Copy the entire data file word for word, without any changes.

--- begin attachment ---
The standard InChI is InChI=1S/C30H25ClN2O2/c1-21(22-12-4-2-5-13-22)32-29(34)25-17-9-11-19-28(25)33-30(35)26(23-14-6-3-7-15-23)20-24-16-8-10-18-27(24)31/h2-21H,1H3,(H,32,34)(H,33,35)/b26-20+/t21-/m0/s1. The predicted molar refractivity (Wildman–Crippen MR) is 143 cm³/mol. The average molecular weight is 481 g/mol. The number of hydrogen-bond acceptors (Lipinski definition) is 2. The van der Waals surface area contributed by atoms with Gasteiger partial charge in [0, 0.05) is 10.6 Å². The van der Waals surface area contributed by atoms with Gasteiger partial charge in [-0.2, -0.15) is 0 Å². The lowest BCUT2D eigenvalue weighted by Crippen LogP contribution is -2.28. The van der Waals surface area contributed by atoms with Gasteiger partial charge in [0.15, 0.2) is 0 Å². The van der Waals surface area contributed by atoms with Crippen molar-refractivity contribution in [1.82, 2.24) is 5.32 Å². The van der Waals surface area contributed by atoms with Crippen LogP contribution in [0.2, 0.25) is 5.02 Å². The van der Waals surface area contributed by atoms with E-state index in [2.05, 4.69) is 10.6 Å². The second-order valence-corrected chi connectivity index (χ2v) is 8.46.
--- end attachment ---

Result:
The standard InChI is InChI=1S/C30H25ClN2O2/c1-21(22-12-4-2-5-13-22)32-29(34)25-17-9-11-19-28(25)33-30(35)26(23-14-6-3-7-15-23)20-24-16-8-10-18-27(24)31/h2-21H,1H3,(H,32,34)(H,33,35)/b26-20+/t21-/m0/s1. The predicted molar refractivity (Wildman–Crippen MR) is 143 cm³/mol. The average molecular weight is 481 g/mol. The number of hydrogen-bond acceptors (Lipinski definition) is 2. The van der Waals surface area contributed by atoms with Gasteiger partial charge in [0, 0.05) is 10.6 Å². The van der Waals surface area contributed by atoms with Gasteiger partial charge in [-0.2, -0.15) is 0 Å². The lowest BCUT2D eigenvalue weighted by Crippen LogP contribution is -2.28. The van der Waals surface area contributed by atoms with Gasteiger partial charge in [0.15, 0.2) is 0 Å². The van der Waals surface area contributed by atoms with Crippen molar-refractivity contribution in [1.82, 2.24) is 5.32 Å². The van der Waals surface area contributed by atoms with Crippen LogP contribution in [0.2, 0.25) is 5.02 Å². The van der Waals surface area contributed by atoms with E-state index in [2.05, 4.69) is 10.6 Å². The second-order valence-corrected chi connectivity index (χ2v) is 8.46.